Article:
Practice: Use Case Driven Development
This practice describes how to capture requirements with a combination of use cases and system-wide requirements, and then drive development and testing from those use cases.
Relationships
Purpose

Many organizations document requirements as a list of declarative statements (or "shall" statements) that lead the team to focus on developing atomic functions and fine-grained assertions of need. Moreover, applications developed from such requirements are often difficult to use and require more time for integration and testing than applications developed using user-focused requirements.

A second, more serious organizational anti-pattern is no focus on requirements at all. Many organizations simply fail to document requirements, leaving it to developers to discern from a perhaps vague vision document, or even nothing more than a meeting or conversation, what the application or system to be developed must do.

This practice shows how to avoid these pitfalls by using use cases and scenarios to capture functional requirements. That approach provides development scenarios that clearly express behavior (or the interaction between users and the system under development). Use cases categorize valuable and useful end-to-end, testable and collaborative behavior in which the system is involved. Non-functional requirements (such as performance, stability, usability, and so on) can still be captured using traditional techniques. This practice also explains how use cases and scenarios are best developed in conjunction with (and used to drive) other development activities, including design and testing.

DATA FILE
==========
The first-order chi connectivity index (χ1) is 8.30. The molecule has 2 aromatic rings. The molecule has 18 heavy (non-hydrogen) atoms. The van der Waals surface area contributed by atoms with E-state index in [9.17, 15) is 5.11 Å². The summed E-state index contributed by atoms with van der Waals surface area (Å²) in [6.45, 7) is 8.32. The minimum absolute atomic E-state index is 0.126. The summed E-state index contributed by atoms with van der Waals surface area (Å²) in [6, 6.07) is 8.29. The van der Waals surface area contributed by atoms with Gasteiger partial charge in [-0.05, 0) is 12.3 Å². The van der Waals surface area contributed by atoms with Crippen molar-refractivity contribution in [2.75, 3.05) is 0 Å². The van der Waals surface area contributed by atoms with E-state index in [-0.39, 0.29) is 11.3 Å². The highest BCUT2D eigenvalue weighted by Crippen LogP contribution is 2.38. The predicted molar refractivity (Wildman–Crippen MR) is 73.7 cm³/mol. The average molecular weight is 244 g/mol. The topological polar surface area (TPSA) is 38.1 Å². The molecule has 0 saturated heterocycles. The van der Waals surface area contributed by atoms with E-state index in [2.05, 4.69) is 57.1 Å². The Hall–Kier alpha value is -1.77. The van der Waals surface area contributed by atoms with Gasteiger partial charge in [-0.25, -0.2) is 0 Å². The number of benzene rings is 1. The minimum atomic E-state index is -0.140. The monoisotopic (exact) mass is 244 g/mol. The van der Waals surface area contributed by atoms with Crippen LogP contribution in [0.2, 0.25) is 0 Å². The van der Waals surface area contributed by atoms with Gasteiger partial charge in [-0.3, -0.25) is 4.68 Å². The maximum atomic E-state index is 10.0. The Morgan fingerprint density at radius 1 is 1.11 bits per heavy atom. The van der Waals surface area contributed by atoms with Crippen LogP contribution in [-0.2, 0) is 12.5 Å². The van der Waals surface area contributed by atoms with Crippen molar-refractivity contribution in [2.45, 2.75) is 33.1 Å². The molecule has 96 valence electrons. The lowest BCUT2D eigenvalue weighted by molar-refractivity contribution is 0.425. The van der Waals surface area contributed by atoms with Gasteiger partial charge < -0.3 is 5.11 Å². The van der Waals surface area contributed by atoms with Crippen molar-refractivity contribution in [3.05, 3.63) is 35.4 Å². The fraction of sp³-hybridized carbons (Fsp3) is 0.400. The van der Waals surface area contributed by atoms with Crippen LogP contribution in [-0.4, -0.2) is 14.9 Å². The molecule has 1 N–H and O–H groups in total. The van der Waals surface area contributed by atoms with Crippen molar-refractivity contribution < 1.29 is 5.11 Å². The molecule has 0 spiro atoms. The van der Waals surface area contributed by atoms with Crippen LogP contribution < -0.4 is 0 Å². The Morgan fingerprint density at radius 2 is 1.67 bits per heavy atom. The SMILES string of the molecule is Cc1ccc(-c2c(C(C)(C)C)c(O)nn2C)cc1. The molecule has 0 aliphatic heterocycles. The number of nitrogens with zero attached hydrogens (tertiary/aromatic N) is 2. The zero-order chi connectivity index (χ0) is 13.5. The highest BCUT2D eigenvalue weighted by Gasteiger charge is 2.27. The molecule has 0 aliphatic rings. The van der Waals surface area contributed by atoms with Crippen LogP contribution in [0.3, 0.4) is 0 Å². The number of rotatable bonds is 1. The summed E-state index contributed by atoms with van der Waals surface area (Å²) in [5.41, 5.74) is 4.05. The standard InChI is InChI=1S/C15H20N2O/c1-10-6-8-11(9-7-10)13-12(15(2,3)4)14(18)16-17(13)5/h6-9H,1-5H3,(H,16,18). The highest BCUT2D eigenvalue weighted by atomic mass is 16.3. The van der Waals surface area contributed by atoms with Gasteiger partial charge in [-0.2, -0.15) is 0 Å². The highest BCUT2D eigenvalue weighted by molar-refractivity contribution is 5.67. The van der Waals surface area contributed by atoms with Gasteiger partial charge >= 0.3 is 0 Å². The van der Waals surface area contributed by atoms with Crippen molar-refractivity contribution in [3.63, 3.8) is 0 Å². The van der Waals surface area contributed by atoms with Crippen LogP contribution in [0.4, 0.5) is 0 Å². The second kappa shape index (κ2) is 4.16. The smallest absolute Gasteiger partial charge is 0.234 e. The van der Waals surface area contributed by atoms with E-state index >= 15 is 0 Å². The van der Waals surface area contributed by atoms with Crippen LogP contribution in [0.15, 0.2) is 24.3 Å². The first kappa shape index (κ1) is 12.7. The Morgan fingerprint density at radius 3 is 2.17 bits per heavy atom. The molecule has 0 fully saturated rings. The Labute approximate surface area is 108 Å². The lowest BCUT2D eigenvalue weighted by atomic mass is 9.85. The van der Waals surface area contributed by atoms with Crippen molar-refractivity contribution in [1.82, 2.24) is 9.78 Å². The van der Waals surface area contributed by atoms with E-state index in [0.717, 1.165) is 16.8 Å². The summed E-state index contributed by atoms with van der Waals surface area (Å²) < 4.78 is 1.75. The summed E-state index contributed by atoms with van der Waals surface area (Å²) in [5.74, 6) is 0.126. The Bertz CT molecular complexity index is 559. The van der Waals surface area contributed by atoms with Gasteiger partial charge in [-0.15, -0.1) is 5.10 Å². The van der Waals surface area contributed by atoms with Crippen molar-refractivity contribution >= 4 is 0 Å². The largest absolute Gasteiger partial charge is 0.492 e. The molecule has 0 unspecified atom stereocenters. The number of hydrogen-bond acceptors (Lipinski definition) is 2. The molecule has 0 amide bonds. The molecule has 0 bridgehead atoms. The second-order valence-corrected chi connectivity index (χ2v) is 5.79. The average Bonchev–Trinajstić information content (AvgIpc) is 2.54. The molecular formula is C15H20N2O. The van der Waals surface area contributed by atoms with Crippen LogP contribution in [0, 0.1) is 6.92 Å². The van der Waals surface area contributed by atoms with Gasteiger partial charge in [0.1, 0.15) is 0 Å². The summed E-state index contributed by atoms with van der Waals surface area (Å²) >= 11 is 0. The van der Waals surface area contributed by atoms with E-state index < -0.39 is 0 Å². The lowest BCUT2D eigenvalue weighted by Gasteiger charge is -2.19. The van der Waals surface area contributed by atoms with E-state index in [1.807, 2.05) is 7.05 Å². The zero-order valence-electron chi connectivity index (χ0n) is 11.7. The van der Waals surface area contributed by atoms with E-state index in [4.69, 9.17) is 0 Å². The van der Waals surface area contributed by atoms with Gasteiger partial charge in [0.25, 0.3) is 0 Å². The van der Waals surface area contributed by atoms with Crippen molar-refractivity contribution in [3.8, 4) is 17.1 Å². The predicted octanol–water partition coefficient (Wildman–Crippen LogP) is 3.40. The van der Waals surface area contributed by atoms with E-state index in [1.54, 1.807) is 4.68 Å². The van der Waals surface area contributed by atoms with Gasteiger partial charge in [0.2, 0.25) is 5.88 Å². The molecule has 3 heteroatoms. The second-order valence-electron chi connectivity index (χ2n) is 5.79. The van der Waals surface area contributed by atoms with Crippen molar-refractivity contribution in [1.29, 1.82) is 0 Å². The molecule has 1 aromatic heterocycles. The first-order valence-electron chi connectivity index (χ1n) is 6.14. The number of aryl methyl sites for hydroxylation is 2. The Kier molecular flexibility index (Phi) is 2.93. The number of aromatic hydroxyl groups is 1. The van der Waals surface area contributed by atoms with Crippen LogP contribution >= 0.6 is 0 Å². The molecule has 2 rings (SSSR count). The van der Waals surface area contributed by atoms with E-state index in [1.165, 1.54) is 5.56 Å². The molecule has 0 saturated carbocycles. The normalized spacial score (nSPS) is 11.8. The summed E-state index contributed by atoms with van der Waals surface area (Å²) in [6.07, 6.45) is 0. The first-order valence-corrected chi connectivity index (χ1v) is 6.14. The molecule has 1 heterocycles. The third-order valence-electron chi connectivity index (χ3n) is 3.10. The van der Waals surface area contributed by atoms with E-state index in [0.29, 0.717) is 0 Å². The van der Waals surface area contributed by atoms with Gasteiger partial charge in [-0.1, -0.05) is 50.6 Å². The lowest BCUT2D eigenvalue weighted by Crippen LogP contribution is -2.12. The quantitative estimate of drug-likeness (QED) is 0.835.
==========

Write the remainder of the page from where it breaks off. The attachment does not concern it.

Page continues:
How to read this practice

The best way to review a practice is to familiarize yourself with the enablement materials, and then review key concepts, work products, tasks, and the more detailed guidance, either by reviewing the guidance category directly, or by navigating from tasks and work products to their related guidance.

You might first want to become familiar with general requirements concepts:

Then become familiar with use cases:

This practice focuses on the following work products:

Both work products go through similar states: they are identified and outlined, which allows them to be prioritized, and then detailed. However, in general, a use case is detailed a scenario at a time. This is particularly important when following an iterative approach, where a scenario is detailed "just in time" to be implemented, as opposed to the approach of detailing all or most requirements up front.

Be also familiar with the tasks that drive the states above. In addition, guidelines and tool mentors associated with each task provide details of how to perform the task. Templates and checklists associated with the work products guide you in their completion and evaluation.

Measurements can guide you on assessing how well you are following this practice.

Additional Information

Books and Articles

Kurt Bittner and Ian Spence 2003. Use Case Modeling. Addison Wesley Longman.
Comprehensive coverage of use case techniques and practices, including useful examples showing how use-case specifications evolve over time.
Alistair Cockburn 2001. Writing Effective Use Cases. Addison Wesley Longman.
Excellent guidance for those who need to write use cases. Multiple styles and techniques contrasted with insight in an unbiased way. Many helpful tips to improve your use cases.